New landlord’s nice dressing and well-groomed beard quickly lost their charm.

I was able to find a place (thanks Jackie!) in my same neighborhood. Actually, I only moved two blocks. Two blocks in the opposite direction than I would have liked, but I was in a bind. Overall, I like my place. Sure, I had to compromise on some parts because of the short notice, but I’m satisfied.

So, that’s the background info. Should also say that I’m no longer living with roommates. So far, I love living alone (I knew that I would). Now that I’m doing this new part of life, I want to document it. So I want to start a new column, like Music Mondays, devoted to living alone for the first time, and all the facets of that.

Aspects I hope to focus on:

  • encounters with neighbors
  • not being consumed by my introversion
  • being a single, 20-something white girl in a largely low-income, minority neighborhood
  • tips/tricks for hosting in a small apartment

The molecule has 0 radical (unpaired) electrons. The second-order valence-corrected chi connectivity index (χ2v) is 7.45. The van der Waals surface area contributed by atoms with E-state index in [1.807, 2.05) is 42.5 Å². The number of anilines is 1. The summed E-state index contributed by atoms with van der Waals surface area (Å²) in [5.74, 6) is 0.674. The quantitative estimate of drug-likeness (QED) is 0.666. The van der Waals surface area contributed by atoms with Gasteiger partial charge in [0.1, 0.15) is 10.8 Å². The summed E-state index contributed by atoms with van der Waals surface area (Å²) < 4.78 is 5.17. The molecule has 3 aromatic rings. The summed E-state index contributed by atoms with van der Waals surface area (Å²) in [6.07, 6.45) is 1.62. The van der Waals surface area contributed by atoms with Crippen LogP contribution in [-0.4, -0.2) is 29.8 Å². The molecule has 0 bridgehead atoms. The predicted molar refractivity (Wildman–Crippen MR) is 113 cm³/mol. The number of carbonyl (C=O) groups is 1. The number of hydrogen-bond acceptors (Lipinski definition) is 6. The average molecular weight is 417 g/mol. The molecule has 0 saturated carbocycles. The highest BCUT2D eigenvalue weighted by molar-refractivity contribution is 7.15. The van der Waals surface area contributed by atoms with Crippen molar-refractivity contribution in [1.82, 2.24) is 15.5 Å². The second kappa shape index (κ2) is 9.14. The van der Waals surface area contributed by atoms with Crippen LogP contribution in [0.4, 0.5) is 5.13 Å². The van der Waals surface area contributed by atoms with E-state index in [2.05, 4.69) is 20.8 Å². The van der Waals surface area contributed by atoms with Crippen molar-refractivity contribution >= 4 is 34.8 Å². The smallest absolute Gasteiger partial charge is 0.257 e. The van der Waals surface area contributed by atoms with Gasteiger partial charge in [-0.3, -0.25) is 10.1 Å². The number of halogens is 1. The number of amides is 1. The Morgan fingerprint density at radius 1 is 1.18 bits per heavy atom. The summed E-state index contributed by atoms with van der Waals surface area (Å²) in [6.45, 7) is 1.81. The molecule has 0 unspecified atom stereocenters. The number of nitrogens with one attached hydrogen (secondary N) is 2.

• sleeping through the noise of drag racing and city buses

Here’s where I need your help. I’m struggling to come up with a name for this column. I’m not sad about my situation and I don’t want some sappy title like SINGLE AND LOVING IT :)<3!!!!  or FLYING SOLO. Woof. I asked some friends for their input, and so far my favorite suggestion, from my friend Mal, is “All This Shit is Mine”. Unfortunately, that’s just too long. But it does reflect the attitude I have with this new phase: I’m a self-sustaining human and most of the time I really like my life.

Hopefully that gives you an idea. Feel free to comment with any suggestions you have. Looking forward to sharing life.


grammar gripes: people are LITERALLY ruining the English language

My government teacher in high school, Mr. Madden, used to drive me crazy with the word literally. He would pronounce it litally. “You LITALLY don’t know anything about the Constitution!” Like he had a Southern drawl and was a good ol’ boy. Except he wasn’t. He went to Miami and I’m sure he grew up in Ohio.